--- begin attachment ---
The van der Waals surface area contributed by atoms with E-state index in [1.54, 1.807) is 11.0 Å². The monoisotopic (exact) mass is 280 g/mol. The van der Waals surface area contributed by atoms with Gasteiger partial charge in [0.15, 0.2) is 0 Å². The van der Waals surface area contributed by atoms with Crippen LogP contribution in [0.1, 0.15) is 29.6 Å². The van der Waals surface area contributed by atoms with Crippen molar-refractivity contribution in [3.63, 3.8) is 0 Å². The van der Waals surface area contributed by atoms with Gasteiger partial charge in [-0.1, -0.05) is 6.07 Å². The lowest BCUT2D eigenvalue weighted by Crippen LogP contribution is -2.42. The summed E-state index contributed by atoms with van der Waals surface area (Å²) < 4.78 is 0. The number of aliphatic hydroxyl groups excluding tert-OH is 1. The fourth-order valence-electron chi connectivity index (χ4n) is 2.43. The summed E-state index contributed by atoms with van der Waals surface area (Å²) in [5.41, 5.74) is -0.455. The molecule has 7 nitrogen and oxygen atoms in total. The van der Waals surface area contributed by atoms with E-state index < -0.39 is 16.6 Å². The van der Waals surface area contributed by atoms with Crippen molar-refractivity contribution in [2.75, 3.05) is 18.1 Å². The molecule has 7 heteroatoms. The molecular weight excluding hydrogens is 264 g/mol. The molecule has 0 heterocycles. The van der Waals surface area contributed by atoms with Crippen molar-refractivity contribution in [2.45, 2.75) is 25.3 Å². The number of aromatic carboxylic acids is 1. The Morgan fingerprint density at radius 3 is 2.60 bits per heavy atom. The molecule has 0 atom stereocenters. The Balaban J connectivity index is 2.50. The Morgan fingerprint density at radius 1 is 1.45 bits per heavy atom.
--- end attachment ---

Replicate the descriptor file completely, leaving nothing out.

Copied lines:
The van der Waals surface area contributed by atoms with E-state index in [1.54, 1.807) is 11.0 Å². The monoisotopic (exact) mass is 280 g/mol. The van der Waals surface area contributed by atoms with Gasteiger partial charge in [0.15, 0.2) is 0 Å². The van der Waals surface area contributed by atoms with Crippen LogP contribution in [0.1, 0.15) is 29.6 Å². The van der Waals surface area contributed by atoms with Crippen molar-refractivity contribution in [3.63, 3.8) is 0 Å². The van der Waals surface area contributed by atoms with Gasteiger partial charge in [-0.1, -0.05) is 6.07 Å². The lowest BCUT2D eigenvalue weighted by Crippen LogP contribution is -2.42. The summed E-state index contributed by atoms with van der Waals surface area (Å²) < 4.78 is 0. The number of aliphatic hydroxyl groups excluding tert-OH is 1. The fourth-order valence-electron chi connectivity index (χ4n) is 2.43. The summed E-state index contributed by atoms with van der Waals surface area (Å²) in [5.41, 5.74) is -0.455. The molecule has 7 nitrogen and oxygen atoms in total. The van der Waals surface area contributed by atoms with E-state index < -0.39 is 16.6 Å². The van der Waals surface area contributed by atoms with Crippen molar-refractivity contribution in [2.75, 3.05) is 18.1 Å². The molecule has 7 heteroatoms. The molecular weight excluding hydrogens is 264 g/mol. The molecule has 0 heterocycles. The van der Waals surface area contributed by atoms with Crippen molar-refractivity contribution in [2.45, 2.75) is 25.3 Å². The number of aromatic carboxylic acids is 1. The Morgan fingerprint density at radius 3 is 2.60 bits per heavy atom. The molecule has 0 atom stereocenters. The Balaban J connectivity index is 2.50. The Morgan fingerprint density at radius 1 is 1.45 bits per heavy atom.